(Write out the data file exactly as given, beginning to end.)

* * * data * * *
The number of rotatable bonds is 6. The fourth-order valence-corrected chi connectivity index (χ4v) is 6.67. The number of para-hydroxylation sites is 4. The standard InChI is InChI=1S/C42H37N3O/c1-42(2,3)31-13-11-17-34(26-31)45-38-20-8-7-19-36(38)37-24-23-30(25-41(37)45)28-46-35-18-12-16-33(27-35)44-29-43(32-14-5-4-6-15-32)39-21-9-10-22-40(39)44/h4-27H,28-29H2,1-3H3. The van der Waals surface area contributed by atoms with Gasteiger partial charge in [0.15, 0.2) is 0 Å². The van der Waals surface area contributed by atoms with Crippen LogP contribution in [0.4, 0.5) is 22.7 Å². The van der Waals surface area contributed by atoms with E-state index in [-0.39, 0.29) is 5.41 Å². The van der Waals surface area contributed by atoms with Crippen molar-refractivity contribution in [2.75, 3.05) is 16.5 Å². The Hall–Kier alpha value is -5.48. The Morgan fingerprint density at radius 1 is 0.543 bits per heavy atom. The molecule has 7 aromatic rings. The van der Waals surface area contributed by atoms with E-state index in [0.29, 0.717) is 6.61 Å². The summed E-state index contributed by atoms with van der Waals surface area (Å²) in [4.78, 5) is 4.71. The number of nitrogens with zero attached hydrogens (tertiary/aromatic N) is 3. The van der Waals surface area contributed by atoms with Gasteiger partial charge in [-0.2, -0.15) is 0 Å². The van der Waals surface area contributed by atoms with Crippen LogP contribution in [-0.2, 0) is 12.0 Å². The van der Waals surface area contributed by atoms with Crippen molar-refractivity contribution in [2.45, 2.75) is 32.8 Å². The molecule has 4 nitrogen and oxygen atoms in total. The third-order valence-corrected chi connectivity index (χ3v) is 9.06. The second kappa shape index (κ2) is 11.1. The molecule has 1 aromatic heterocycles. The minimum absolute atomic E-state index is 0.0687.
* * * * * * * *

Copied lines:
The number of rotatable bonds is 6. The fourth-order valence-corrected chi connectivity index (χ4v) is 6.67. The number of para-hydroxylation sites is 4. The standard InChI is InChI=1S/C42H37N3O/c1-42(2,3)31-13-11-17-34(26-31)45-38-20-8-7-19-36(38)37-24-23-30(25-41(37)45)28-46-35-18-12-16-33(27-35)44-29-43(32-14-5-4-6-15-32)39-21-9-10-22-40(39)44/h4-27H,28-29H2,1-3H3. The van der Waals surface area contributed by atoms with Gasteiger partial charge in [0.15, 0.2) is 0 Å². The van der Waals surface area contributed by atoms with Crippen LogP contribution in [0.4, 0.5) is 22.7 Å². The van der Waals surface area contributed by atoms with E-state index in [-0.39, 0.29) is 5.41 Å². The van der Waals surface area contributed by atoms with Crippen molar-refractivity contribution in [2.75, 3.05) is 16.5 Å². The Hall–Kier alpha value is -5.48. The Morgan fingerprint density at radius 1 is 0.543 bits per heavy atom. The molecule has 7 aromatic rings. The van der Waals surface area contributed by atoms with E-state index in [0.29, 0.717) is 6.61 Å². The summed E-state index contributed by atoms with van der Waals surface area (Å²) in [4.78, 5) is 4.71. The number of nitrogens with zero attached hydrogens (tertiary/aromatic N) is 3. The van der Waals surface area contributed by atoms with Gasteiger partial charge in [-0.2, -0.15) is 0 Å². The van der Waals surface area contributed by atoms with Crippen LogP contribution in [-0.2, 0) is 12.0 Å². The van der Waals surface area contributed by atoms with Crippen molar-refractivity contribution in [2.45, 2.75) is 32.8 Å². The molecule has 4 nitrogen and oxygen atoms in total. The third-order valence-corrected chi connectivity index (χ3v) is 9.06. The second kappa shape index (κ2) is 11.1. The molecule has 1 aromatic heterocycles. The minimum absolute atomic E-state index is 0.0687.